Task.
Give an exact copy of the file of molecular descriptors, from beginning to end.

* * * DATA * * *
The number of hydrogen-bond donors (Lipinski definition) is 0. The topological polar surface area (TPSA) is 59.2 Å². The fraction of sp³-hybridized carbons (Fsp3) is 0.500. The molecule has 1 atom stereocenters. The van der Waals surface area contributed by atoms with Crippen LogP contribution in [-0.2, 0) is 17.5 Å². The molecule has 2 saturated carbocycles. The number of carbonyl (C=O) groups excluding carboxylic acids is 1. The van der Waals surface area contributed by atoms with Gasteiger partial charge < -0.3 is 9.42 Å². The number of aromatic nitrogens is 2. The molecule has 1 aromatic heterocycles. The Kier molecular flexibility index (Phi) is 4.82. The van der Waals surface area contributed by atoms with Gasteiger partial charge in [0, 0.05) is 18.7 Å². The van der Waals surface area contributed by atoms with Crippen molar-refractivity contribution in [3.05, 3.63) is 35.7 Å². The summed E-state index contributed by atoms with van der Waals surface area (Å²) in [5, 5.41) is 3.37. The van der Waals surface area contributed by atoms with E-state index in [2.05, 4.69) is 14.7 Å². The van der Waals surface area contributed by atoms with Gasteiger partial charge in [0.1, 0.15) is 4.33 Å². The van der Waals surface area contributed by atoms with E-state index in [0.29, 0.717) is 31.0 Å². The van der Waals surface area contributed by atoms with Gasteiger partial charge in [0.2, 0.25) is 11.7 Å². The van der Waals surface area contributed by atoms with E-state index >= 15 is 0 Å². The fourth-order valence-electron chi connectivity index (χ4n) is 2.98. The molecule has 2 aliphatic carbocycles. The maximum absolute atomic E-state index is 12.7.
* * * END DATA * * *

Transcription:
The number of hydrogen-bond donors (Lipinski definition) is 0. The topological polar surface area (TPSA) is 59.2 Å². The fraction of sp³-hybridized carbons (Fsp3) is 0.500. The molecule has 1 atom stereocenters. The van der Waals surface area contributed by atoms with Crippen LogP contribution in [-0.2, 0) is 17.5 Å². The molecule has 2 saturated carbocycles. The number of carbonyl (C=O) groups excluding carboxylic acids is 1. The van der Waals surface area contributed by atoms with Gasteiger partial charge < -0.3 is 9.42 Å². The number of aromatic nitrogens is 2. The molecule has 1 aromatic heterocycles. The Kier molecular flexibility index (Phi) is 4.82. The van der Waals surface area contributed by atoms with Gasteiger partial charge in [0, 0.05) is 18.7 Å². The van der Waals surface area contributed by atoms with Crippen molar-refractivity contribution in [3.05, 3.63) is 35.7 Å². The summed E-state index contributed by atoms with van der Waals surface area (Å²) in [5, 5.41) is 3.37. The van der Waals surface area contributed by atoms with E-state index in [2.05, 4.69) is 14.7 Å². The van der Waals surface area contributed by atoms with Gasteiger partial charge in [0.1, 0.15) is 4.33 Å². The van der Waals surface area contributed by atoms with E-state index in [0.29, 0.717) is 31.0 Å². The van der Waals surface area contributed by atoms with Gasteiger partial charge in [0.2, 0.25) is 11.7 Å². The van der Waals surface area contributed by atoms with E-state index >= 15 is 0 Å². The fourth-order valence-electron chi connectivity index (χ4n) is 2.98. The molecule has 2 aliphatic carbocycles. The maximum absolute atomic E-state index is 12.7.